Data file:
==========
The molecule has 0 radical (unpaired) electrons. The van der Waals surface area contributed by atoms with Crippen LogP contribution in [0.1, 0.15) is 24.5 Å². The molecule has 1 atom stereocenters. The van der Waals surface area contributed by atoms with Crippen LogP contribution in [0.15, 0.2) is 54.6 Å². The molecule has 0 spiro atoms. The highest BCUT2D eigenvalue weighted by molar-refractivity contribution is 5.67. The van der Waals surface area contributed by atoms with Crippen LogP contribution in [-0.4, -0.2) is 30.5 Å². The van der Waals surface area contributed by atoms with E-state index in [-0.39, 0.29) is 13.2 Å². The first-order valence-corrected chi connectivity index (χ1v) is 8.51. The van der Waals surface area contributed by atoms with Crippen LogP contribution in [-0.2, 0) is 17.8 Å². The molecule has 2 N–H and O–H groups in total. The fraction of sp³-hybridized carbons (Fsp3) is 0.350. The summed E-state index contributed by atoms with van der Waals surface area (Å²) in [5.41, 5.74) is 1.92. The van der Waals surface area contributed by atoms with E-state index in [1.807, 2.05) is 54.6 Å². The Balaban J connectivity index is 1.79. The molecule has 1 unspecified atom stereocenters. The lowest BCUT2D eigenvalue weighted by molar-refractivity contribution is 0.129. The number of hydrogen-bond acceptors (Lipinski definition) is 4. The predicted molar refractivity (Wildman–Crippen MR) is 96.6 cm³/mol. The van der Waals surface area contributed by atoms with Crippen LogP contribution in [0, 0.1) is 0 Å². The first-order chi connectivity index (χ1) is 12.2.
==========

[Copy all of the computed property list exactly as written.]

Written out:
The molecule has 0 radical (unpaired) electrons. The van der Waals surface area contributed by atoms with Crippen LogP contribution in [0.1, 0.15) is 24.5 Å². The molecule has 1 atom stereocenters. The van der Waals surface area contributed by atoms with Crippen LogP contribution in [0.15, 0.2) is 54.6 Å². The molecule has 0 spiro atoms. The highest BCUT2D eigenvalue weighted by molar-refractivity contribution is 5.67. The van der Waals surface area contributed by atoms with Crippen LogP contribution in [-0.4, -0.2) is 30.5 Å². The van der Waals surface area contributed by atoms with E-state index in [-0.39, 0.29) is 13.2 Å². The first-order valence-corrected chi connectivity index (χ1v) is 8.51. The van der Waals surface area contributed by atoms with Crippen LogP contribution in [-0.2, 0) is 17.8 Å². The molecule has 2 N–H and O–H groups in total. The fraction of sp³-hybridized carbons (Fsp3) is 0.350. The summed E-state index contributed by atoms with van der Waals surface area (Å²) in [5.41, 5.74) is 1.92. The van der Waals surface area contributed by atoms with E-state index in [1.807, 2.05) is 54.6 Å². The Balaban J connectivity index is 1.79. The molecule has 1 unspecified atom stereocenters. The lowest BCUT2D eigenvalue weighted by molar-refractivity contribution is 0.129. The number of hydrogen-bond acceptors (Lipinski definition) is 4. The predicted molar refractivity (Wildman–Crippen MR) is 96.6 cm³/mol. The van der Waals surface area contributed by atoms with Crippen LogP contribution in [0, 0.1) is 0 Å². The first-order chi connectivity index (χ1) is 12.2.